Rossnagel09.jpgROSSNAGEL: Well, the biggest thing the Treasurer should do is not do anything, because Peter [Burke] does all the work. But the most important thing we did was with the office, and in about 2007 or '8, we renewed the lease on the 120 Wall Street location. Yvonne got a good deal and it's a fairly low price for a New York City office. But the new lease came with an escape clause for the building owner, and this was that they could kick us out in six months any time they felt like it. And it's like, well, that's not a lease. Well, it is and it isn't. It's a lease with an escape clause in it, and we decided we didn't want to live under those conditions, and we had seven million dollars in the bank and decided "let's go get a place and then we don't have to worry about landlords anymore". This had been money that we'd had since the early '90s because we were originally going to buy the office at 120 Wall Street and that never happened because the building never really ended up going condo. So Yvonne and I searched all over lower New York for offices. We looked at other places, too, but everyone wanted to stay in New York because the staff didn't want to relocate. And eventually found a place two blocks away on Maiden Lane. It's a quarter of a floor. Didn't have quite as good views as the Wall Street office! Looks out over the South Street Sea Port. It's just a, you know, rectangular office complex. And the Board went for this fairly well, and our timing turned out to be very good. In around 2007, in September, the stock market peaked - this is before the massive falloff - and we sold two and a half million dollars worth of stock within one week of the peak of the all-time peak! 

HOLLOWAY: Wow, I wish you had called and told me this information! [Laughs] 

ROSSNAGEL: We sold it all and we bought this office, and then over the coming year had to spend about a million dollars to renovate it. But by the time it was all done the rest of our investments had dropped so much it's almost like we got the office for free, you know, because it kind of preserved the value at that point. So we renovated the offices with the intention of looking forward. So we had very few file cabinets. The other office at Wall Street had file cabinets everywhere that saved everything. I think the rule was one file drawer per employee, and we got a big scanner, and the idea was you scan everything and save it electronically. So we moved in there. We also had been running into systematic problems with Board meetings in New York City, not finding a place to have the Board meeting. So we designed the office space at 125 Maiden Lane so that we could reconfigure it to have a Board meeting in our own offices. So a third of the site reconfigures, and the walls move, you rearrange tables and we can have a 40-person Board meeting in our own site without having to rent any place. That was a really nice design issue, and Yvonne did most of that. We also set up display cases for historic gauges and things, and so they're set up in the offices.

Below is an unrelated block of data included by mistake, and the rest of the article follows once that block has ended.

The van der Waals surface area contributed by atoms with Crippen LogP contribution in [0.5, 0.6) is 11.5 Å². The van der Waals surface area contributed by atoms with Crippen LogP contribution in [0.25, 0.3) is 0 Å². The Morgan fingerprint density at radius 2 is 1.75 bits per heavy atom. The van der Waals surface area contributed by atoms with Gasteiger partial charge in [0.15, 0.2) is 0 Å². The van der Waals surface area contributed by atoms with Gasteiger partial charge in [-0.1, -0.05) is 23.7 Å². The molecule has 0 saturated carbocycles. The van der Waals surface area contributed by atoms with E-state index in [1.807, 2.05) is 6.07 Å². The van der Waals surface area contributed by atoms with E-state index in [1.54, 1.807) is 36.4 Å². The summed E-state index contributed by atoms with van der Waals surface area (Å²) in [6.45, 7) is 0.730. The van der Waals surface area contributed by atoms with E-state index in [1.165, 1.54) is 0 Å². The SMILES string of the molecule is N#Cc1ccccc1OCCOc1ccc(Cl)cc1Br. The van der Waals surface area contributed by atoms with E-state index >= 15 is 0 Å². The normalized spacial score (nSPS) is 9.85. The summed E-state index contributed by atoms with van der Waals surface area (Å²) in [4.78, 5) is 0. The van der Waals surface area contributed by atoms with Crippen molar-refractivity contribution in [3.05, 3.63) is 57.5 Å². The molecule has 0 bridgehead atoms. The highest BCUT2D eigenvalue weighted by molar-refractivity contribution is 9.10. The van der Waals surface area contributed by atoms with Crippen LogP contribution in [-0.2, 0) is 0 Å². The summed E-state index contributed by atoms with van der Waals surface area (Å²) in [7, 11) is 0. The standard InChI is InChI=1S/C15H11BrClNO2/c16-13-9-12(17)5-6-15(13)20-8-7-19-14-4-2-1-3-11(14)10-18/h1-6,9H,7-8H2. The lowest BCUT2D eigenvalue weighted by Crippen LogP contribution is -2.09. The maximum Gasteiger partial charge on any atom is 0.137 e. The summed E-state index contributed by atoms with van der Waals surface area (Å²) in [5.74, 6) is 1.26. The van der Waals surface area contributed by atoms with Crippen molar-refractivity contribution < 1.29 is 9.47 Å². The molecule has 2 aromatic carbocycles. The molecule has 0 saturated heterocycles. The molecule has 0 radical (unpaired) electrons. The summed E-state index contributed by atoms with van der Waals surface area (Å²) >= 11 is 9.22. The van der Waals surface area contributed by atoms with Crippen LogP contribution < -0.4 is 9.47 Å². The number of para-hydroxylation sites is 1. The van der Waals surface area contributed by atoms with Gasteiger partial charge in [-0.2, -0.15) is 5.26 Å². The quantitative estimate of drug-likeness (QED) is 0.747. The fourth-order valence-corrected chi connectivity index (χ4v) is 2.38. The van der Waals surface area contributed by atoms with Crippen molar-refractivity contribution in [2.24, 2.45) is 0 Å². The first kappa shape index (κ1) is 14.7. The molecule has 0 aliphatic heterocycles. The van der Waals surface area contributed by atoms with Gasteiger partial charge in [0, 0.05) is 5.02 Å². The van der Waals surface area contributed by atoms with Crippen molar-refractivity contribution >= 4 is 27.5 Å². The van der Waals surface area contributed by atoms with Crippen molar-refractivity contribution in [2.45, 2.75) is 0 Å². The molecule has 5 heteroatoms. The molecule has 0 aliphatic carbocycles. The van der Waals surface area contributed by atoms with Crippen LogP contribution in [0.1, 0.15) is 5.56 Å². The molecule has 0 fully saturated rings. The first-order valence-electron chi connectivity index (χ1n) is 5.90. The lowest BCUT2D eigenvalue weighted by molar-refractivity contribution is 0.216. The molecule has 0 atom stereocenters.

HOLLOWAY: Tracing our roots back to vacuum.

ROSSNAGEL: Yes, if anyone ever visits the New York office, which few people do, we have some old gauge tubes, and we have Dave Hoffman's old sputter system on a display table that actually works now. So that's pretty much set, and so the past couple of years of Treasurer have been, I think, fairly straightforward; there are no big issues. Financially we're slowly slipping, but it's not a dramatic problem. 

HOLLOWAY: How does a young aspiring person get involved with activities like that? You got drafted by your mentors. Is that the most effective way to become involved?

ROSSNAGEL: I think it does come through the mentors. The people that I worked for all had good AVS connections: Bruce Kendall, Fred Dylla, Jerry Cuomo. Each of these people was strongly involved with the AVS. I wasn't required to join, but I was just encouraged that this is the appropriate outlet for technical activities, and it's sort of your peer group. I think, you know, all the advertising in the world is not as useful as having a couple of advisors say you should go to the conference, you should present a paper or submit an article. It does come down to, I think, a personal rather than a marketing approach. Marketing doesn't hurt, but there are a lot of distractions, and there's a lot of marketing out there for everybody. So when we look at new people coming in at IBM, I look for an AVS connection. It's not always there, but from the topics that I work in, there should be an AVS or an MRS tie somewhere in that resume. They should have been doing something, or else they were not in the right field. As we bring in post-docs, we suggest they go to the AVS meeting, we suggest they publish on a regular basis. I have, I think, two or three post-docs here this week and openings for two or three more. So I have a couple of job descriptions up in the Job Center. The sad part is we're just not hiring that many permanent staff anymore.

HOLLOWAY: So what characteristics do you look for in the post-docs that you hire?